He was in Bozrah, Connecticut in 1800 and in Warren, Herkimer, NY in the 1810 census. He and Hannah already had three children by this time, two girls and a boy.  They seem to not be listed in the 1820 census, at least I haven't found them yet, but there are four families of various spelling in Madison County, New York, which is where we find James in 1830. (The other families are in Brookfield but James shows up first in Fenner.)  By then, he and Hannah are each 50-59 years old, and there is one male aged 10-14 with them. There is also a James Lamfere back in Herkimer County, New York, young enough to be our James's son, but there is no proof that he is a son, that I know of. In fact, his estate papers say that David was his only son.  In the 1840 census, James and Hannah are by themselves in Fenner, both aged 60-69.

Hannah probably died prior to November 7, 1847, when James, aged 73, of Cazenovia, married Susan Roster, of Stockbridge.  James was likely already ill, for he died of cancer on June 2, 1848, aged 74 years old. He is described as a farmer, which is likely how he made his living throughout his life.  He died without a will, and there is a request on file that David Mitchell was owed $10 from the estate and therefore asked to be appointed administer.  The application for administrator lists the widow, David Lamphire of Wisconsin, Alvin Stannard, Mrs. Polly Sullen, Mrs. Reuben Hattin, and Mrs. Simeon Green all of various locations in New York as heirs.  There is no mention of the younger James in Herkimer County, but there is also no mention of our ancestor and his daughter, Susan Lamphire Eddy.  Perhaps each of those people had already been given a share of the estate, or had been gifted prior to James's death. (Or maybe the younger James had died without issue.)  The estate (personal property only) was valued at less than $1000.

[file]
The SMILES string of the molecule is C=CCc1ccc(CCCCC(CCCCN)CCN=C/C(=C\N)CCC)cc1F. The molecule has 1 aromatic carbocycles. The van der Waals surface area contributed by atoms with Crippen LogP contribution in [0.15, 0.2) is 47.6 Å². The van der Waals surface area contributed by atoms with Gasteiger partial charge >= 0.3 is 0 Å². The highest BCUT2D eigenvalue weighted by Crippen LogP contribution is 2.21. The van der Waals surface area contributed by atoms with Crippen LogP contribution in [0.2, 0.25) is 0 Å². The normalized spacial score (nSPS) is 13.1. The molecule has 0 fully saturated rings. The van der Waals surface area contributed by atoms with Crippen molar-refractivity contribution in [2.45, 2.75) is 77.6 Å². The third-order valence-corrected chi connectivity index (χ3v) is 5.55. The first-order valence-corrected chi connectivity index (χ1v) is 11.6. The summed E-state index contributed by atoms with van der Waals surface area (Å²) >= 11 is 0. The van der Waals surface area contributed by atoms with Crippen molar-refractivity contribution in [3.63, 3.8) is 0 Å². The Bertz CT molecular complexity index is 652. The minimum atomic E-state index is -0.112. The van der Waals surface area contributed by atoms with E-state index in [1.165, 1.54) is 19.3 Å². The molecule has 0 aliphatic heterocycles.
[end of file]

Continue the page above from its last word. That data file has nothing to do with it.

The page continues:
Known children of James and Hannah are Parmelia, Polly, Harriet (known as Nancy), David, and Susan.  David's birthdate is listed as 1817, which would not make him the boy listed in the 1810 census, so more work needs to be done here.

This is as much as I know of James. He seems to be a sly one, and is probably hiding behind a different spelling than the ones I have tried, or perhaps even behind a different first name.  Several people in the collateral lines are known by their middle name, or by a different name altogether, for whatever reason. 

I've been working on this part of the line for a long time and my "possible clues" folder is about an inch thick. The answer may be in that file, but I'm not fitting the puzzle pieces together yet.  If you know anything that might help me, please contact me!  I owe Jessica Franks a huge debt of gratitude for showing me all the information she had from Madison County, New York, and for sharing pictures and estate information with me! 

Our line of descent: 

James Lamphire-Hannah Eames
Susan Lamphire-Joseph Eddy
Susan Eddy-Hiram Stanard
Louis Stanard-Mary Alice Hetrick
Etta Stanard-Loren Holbrook